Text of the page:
I Think I Need a … Guidebook?

As I packed to leave for Shanghai earlier this month, I worried about forgetting things. Most stuff, of course, I could replace here if I really had to (though not shoes—my 10WW feet are freakishly large in the U.S., let alone China), but so far I haven’t realized that I’ve forgotten anything important.

One item that it didn’t even occur to me I might need is a guidebook. After all, guidebooks are outdated, right? I can google the name of pretty much any city or town in China and find out what its major tourist attractions are, how to get there, and where I might want to stay. Why lug around a guidebook when I have my laptop and an Internet connection?

I had forgotten, though, that during my first two stints in China (2005 and 2006-2008), I had spent hours thumbing through my Lonely Planet China, finding inspiration in its chapters and plotting out trip itineraries. Some of those trips I took; some of them were never more than daydreams. Lonely Planet wasn’t the perfect resource: as the Amazon reviews for the current edition of its China guide show, the series has never been strong on getting details (like ticket prices and opening hours) right. But I wasn’t reading my LP for those details. I was browsing. I’m a browser. If I had the vague thought that I might want to take a trip to the southwest, I would turn to the guidebook for … well, guidance. I wanted the big picture: what are the main places to visit in that region? What are their major attractions? Why go there? Sometimes I would pick up the book just to read a chapter on a province that I’d never thought of visiting before, to find out what I might have overlooked. If it weren’t for paging through my old Lonely Planet, I would never have spent a week in Yangshuo, Guangxi in 2005, a vacation that still stands as my favorite trip in China.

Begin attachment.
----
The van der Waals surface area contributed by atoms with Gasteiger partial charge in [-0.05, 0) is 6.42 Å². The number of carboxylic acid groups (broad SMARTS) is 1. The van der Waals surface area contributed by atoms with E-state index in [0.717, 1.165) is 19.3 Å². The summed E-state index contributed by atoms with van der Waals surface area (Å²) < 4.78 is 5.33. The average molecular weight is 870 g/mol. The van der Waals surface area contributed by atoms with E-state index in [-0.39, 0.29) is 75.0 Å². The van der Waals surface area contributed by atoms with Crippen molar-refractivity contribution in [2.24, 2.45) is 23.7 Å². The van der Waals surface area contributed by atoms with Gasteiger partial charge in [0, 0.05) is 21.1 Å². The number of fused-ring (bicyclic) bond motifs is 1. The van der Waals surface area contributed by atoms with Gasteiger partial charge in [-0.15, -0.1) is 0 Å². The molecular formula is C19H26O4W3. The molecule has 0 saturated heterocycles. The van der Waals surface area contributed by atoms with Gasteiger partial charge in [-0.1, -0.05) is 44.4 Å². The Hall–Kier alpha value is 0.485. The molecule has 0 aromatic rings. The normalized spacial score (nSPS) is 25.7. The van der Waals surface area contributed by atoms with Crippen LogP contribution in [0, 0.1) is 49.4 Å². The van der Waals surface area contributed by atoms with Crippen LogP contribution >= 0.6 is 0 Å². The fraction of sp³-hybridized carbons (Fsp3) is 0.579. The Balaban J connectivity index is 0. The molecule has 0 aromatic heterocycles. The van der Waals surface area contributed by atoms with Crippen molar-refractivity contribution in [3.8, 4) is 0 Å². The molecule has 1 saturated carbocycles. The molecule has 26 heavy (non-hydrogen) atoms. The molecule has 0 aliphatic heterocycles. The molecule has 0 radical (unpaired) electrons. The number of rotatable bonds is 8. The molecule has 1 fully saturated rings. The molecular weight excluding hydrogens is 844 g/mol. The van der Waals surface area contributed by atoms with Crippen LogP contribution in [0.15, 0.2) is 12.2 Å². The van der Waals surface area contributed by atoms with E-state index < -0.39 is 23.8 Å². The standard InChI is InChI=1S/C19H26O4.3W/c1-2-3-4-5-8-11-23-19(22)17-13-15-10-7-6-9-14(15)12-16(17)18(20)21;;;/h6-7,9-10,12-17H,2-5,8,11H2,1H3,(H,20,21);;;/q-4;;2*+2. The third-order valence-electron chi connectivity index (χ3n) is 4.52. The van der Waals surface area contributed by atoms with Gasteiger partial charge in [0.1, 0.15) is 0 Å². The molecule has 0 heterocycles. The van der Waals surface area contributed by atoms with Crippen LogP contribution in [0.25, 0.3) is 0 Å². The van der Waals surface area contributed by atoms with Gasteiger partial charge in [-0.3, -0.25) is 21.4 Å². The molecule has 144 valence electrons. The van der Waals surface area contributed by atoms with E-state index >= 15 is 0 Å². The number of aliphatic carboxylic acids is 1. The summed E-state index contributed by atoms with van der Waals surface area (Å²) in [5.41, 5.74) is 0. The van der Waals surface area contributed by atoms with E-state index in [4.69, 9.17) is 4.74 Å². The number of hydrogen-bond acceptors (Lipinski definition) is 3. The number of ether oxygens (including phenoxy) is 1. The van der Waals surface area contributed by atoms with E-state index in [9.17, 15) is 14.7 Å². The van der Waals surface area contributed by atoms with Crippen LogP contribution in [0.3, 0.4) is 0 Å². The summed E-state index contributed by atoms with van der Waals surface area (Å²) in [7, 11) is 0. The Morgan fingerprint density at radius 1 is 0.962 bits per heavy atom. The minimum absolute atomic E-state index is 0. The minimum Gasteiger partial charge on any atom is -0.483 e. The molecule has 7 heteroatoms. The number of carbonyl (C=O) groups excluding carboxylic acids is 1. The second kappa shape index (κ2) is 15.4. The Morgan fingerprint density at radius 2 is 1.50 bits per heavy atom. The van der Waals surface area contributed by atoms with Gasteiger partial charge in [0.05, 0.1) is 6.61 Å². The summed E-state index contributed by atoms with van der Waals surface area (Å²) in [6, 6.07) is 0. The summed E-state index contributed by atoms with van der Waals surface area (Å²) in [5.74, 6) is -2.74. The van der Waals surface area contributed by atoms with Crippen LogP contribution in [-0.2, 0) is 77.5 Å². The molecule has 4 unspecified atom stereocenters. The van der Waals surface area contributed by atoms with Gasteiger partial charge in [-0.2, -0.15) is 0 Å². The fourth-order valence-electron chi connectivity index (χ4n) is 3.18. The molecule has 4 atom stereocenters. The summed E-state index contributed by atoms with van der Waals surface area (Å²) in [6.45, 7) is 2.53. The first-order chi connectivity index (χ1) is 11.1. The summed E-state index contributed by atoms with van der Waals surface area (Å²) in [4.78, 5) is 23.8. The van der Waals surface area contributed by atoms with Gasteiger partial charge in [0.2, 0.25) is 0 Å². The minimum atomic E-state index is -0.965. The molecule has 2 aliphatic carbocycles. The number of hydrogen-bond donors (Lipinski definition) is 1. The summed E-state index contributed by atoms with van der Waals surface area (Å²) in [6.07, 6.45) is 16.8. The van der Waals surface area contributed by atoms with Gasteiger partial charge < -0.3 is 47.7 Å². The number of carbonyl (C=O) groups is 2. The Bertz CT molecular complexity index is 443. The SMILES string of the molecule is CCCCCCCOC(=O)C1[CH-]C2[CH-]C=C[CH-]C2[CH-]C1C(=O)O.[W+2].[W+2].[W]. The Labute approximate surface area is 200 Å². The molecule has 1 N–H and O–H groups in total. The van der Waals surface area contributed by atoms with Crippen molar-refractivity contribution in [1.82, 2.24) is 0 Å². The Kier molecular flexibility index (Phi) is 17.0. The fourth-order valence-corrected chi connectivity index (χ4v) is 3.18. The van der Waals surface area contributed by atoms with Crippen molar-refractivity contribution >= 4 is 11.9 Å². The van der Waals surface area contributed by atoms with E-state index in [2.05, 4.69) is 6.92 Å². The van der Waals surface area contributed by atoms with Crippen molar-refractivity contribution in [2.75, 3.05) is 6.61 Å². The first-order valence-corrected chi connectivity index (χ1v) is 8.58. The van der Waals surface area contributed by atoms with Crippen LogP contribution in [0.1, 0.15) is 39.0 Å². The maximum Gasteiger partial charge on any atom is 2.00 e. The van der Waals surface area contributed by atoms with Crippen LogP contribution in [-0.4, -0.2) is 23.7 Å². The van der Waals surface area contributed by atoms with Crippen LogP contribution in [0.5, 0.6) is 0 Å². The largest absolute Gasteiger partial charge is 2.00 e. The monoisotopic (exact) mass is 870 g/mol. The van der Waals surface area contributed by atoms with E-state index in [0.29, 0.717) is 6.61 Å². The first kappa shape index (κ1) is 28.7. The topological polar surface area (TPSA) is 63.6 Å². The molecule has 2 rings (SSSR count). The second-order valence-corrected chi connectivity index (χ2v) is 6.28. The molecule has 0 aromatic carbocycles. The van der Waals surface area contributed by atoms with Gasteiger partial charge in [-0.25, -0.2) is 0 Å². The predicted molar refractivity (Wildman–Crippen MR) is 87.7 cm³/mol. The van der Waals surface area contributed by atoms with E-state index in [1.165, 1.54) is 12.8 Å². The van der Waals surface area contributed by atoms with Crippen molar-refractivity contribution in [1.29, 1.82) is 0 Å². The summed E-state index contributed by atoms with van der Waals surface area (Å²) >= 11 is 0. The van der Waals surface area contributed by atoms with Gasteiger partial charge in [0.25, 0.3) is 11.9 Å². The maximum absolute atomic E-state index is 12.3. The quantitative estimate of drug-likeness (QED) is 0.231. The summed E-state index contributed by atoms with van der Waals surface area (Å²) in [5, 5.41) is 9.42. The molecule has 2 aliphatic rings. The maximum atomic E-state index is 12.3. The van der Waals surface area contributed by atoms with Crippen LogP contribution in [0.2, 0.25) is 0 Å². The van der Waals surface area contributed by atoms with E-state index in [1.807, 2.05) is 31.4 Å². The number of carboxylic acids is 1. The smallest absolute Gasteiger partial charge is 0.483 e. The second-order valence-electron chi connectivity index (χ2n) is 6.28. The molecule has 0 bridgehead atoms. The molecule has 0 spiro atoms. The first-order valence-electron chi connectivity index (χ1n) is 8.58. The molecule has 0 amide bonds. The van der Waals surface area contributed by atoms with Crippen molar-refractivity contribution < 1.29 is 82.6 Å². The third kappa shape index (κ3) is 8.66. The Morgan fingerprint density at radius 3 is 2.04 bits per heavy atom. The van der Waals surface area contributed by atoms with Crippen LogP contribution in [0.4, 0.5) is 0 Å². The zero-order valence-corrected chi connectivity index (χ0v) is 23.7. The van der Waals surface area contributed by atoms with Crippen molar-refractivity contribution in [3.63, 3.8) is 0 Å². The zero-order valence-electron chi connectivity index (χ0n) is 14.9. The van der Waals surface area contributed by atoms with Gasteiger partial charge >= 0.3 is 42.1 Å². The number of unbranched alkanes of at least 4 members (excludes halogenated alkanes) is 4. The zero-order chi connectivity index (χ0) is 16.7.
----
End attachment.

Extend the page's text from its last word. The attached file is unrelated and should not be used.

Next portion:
Google is great if you know where you’re going. But if you just have a sense that you want to go somewhere, it’s more useful to browse, to collect a lot of ideas and then sift through them. It’s the same in cooking: the Internet works great when you’re searching for a specific recipe, but a cookbook can be more helpful in suggesting dishes that you don’t yet know you want to make.

I’m not quite at the point where I have time in my schedule to consider traveling very much—that dissertation won’t write itself!—but one of the best things about living in China, to me, is the opportunity to explore a country so big I doubt I’ll ever stop finding new places to visit. But I can’t find those places entirely on my own. So one of these days, I’ll be adding a new Lonely Planet China to my bookshelf in Shanghai, to pick up whenever I’m actually going somewhere … or just browsing.

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